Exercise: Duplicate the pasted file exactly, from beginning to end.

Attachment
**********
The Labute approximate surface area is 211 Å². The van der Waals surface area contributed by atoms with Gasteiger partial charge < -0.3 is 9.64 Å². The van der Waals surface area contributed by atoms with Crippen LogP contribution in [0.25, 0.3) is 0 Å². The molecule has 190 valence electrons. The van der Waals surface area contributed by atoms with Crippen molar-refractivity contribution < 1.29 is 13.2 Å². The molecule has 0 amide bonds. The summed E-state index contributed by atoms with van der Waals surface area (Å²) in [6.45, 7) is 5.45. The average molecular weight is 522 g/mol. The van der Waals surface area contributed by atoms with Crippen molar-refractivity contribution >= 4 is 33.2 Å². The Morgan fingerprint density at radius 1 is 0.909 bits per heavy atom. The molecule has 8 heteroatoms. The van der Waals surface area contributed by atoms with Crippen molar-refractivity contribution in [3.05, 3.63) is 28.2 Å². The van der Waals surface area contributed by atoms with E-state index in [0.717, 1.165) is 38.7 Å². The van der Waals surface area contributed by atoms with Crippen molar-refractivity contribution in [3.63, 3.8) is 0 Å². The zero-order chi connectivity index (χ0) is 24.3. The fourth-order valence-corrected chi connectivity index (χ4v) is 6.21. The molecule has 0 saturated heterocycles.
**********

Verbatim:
The Labute approximate surface area is 211 Å². The van der Waals surface area contributed by atoms with Gasteiger partial charge < -0.3 is 9.64 Å². The van der Waals surface area contributed by atoms with Crippen LogP contribution in [0.25, 0.3) is 0 Å². The molecule has 190 valence electrons. The van der Waals surface area contributed by atoms with Crippen molar-refractivity contribution < 1.29 is 13.2 Å². The molecule has 0 amide bonds. The summed E-state index contributed by atoms with van der Waals surface area (Å²) in [6.45, 7) is 5.45. The average molecular weight is 522 g/mol. The van der Waals surface area contributed by atoms with Crippen molar-refractivity contribution >= 4 is 33.2 Å². The Morgan fingerprint density at radius 1 is 0.909 bits per heavy atom. The molecule has 8 heteroatoms. The van der Waals surface area contributed by atoms with Crippen molar-refractivity contribution in [3.05, 3.63) is 28.2 Å². The van der Waals surface area contributed by atoms with E-state index in [0.717, 1.165) is 38.7 Å². The van der Waals surface area contributed by atoms with Crippen molar-refractivity contribution in [3.63, 3.8) is 0 Å². The zero-order chi connectivity index (χ0) is 24.3. The fourth-order valence-corrected chi connectivity index (χ4v) is 6.21. The molecule has 0 saturated heterocycles.